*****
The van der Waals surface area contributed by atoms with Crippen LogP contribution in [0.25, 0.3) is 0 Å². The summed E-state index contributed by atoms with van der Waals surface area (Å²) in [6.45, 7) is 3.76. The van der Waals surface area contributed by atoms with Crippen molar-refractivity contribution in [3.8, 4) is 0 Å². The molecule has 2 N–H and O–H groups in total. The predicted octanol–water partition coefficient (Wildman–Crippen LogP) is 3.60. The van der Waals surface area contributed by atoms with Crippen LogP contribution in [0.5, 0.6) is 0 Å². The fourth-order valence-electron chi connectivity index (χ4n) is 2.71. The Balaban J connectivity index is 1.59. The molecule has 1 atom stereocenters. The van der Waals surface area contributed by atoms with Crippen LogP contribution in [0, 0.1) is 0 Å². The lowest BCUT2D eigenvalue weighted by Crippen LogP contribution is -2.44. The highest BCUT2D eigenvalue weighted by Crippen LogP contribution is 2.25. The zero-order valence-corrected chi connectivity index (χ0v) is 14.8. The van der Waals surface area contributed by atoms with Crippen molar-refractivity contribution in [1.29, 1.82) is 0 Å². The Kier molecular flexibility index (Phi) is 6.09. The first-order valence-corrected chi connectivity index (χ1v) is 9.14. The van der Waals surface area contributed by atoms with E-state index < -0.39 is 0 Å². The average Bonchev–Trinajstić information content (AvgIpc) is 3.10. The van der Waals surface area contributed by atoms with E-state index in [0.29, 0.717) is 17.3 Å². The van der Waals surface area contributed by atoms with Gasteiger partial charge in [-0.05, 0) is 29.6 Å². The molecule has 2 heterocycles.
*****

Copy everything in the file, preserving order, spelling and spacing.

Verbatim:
The van der Waals surface area contributed by atoms with Crippen LogP contribution in [0.25, 0.3) is 0 Å². The summed E-state index contributed by atoms with van der Waals surface area (Å²) in [6.45, 7) is 3.76. The van der Waals surface area contributed by atoms with Crippen molar-refractivity contribution in [3.8, 4) is 0 Å². The molecule has 2 N–H and O–H groups in total. The predicted octanol–water partition coefficient (Wildman–Crippen LogP) is 3.60. The van der Waals surface area contributed by atoms with Crippen LogP contribution in [0.5, 0.6) is 0 Å². The fourth-order valence-electron chi connectivity index (χ4n) is 2.71. The Balaban J connectivity index is 1.59. The molecule has 1 atom stereocenters. The van der Waals surface area contributed by atoms with Crippen LogP contribution in [0, 0.1) is 0 Å². The lowest BCUT2D eigenvalue weighted by Crippen LogP contribution is -2.44. The highest BCUT2D eigenvalue weighted by Crippen LogP contribution is 2.25. The zero-order valence-corrected chi connectivity index (χ0v) is 14.8. The van der Waals surface area contributed by atoms with Crippen molar-refractivity contribution in [1.29, 1.82) is 0 Å². The Kier molecular flexibility index (Phi) is 6.09. The first-order valence-corrected chi connectivity index (χ1v) is 9.14. The van der Waals surface area contributed by atoms with E-state index < -0.39 is 0 Å². The average Bonchev–Trinajstić information content (AvgIpc) is 3.10. The van der Waals surface area contributed by atoms with E-state index in [0.29, 0.717) is 17.3 Å². The van der Waals surface area contributed by atoms with Gasteiger partial charge in [-0.05, 0) is 29.6 Å². The molecule has 2 heterocycles.